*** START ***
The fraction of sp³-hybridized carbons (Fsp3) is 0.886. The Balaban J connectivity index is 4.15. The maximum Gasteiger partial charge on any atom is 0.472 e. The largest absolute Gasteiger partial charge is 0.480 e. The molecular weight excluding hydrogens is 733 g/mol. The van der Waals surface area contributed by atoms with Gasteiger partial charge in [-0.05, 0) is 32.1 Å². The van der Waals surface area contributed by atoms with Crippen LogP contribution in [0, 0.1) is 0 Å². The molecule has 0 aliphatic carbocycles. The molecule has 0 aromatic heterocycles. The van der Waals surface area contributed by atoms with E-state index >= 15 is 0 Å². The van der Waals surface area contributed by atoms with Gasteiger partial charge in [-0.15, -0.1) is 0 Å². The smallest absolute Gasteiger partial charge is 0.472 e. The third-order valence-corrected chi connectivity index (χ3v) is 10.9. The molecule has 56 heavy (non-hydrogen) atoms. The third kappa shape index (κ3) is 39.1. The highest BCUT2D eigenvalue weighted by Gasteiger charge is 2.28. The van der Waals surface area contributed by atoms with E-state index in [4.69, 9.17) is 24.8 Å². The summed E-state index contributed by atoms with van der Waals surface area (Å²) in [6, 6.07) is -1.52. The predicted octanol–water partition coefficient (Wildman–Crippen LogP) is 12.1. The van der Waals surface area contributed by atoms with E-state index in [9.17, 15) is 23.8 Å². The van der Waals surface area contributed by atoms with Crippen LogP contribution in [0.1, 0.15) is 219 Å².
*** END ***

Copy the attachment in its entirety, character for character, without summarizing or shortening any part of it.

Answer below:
The fraction of sp³-hybridized carbons (Fsp3) is 0.886. The Balaban J connectivity index is 4.15. The maximum Gasteiger partial charge on any atom is 0.472 e. The largest absolute Gasteiger partial charge is 0.480 e. The molecular weight excluding hydrogens is 733 g/mol. The van der Waals surface area contributed by atoms with Gasteiger partial charge in [-0.05, 0) is 32.1 Å². The van der Waals surface area contributed by atoms with Crippen LogP contribution in [0, 0.1) is 0 Å². The molecule has 0 aliphatic carbocycles. The molecule has 0 aromatic heterocycles. The van der Waals surface area contributed by atoms with E-state index >= 15 is 0 Å². The van der Waals surface area contributed by atoms with Gasteiger partial charge in [-0.15, -0.1) is 0 Å². The smallest absolute Gasteiger partial charge is 0.472 e. The third-order valence-corrected chi connectivity index (χ3v) is 10.9. The molecule has 56 heavy (non-hydrogen) atoms. The third kappa shape index (κ3) is 39.1. The highest BCUT2D eigenvalue weighted by Gasteiger charge is 2.28. The van der Waals surface area contributed by atoms with E-state index in [4.69, 9.17) is 24.8 Å². The summed E-state index contributed by atoms with van der Waals surface area (Å²) in [6, 6.07) is -1.52. The predicted octanol–water partition coefficient (Wildman–Crippen LogP) is 12.1. The van der Waals surface area contributed by atoms with E-state index in [9.17, 15) is 23.8 Å². The van der Waals surface area contributed by atoms with Crippen LogP contribution in [0.1, 0.15) is 219 Å².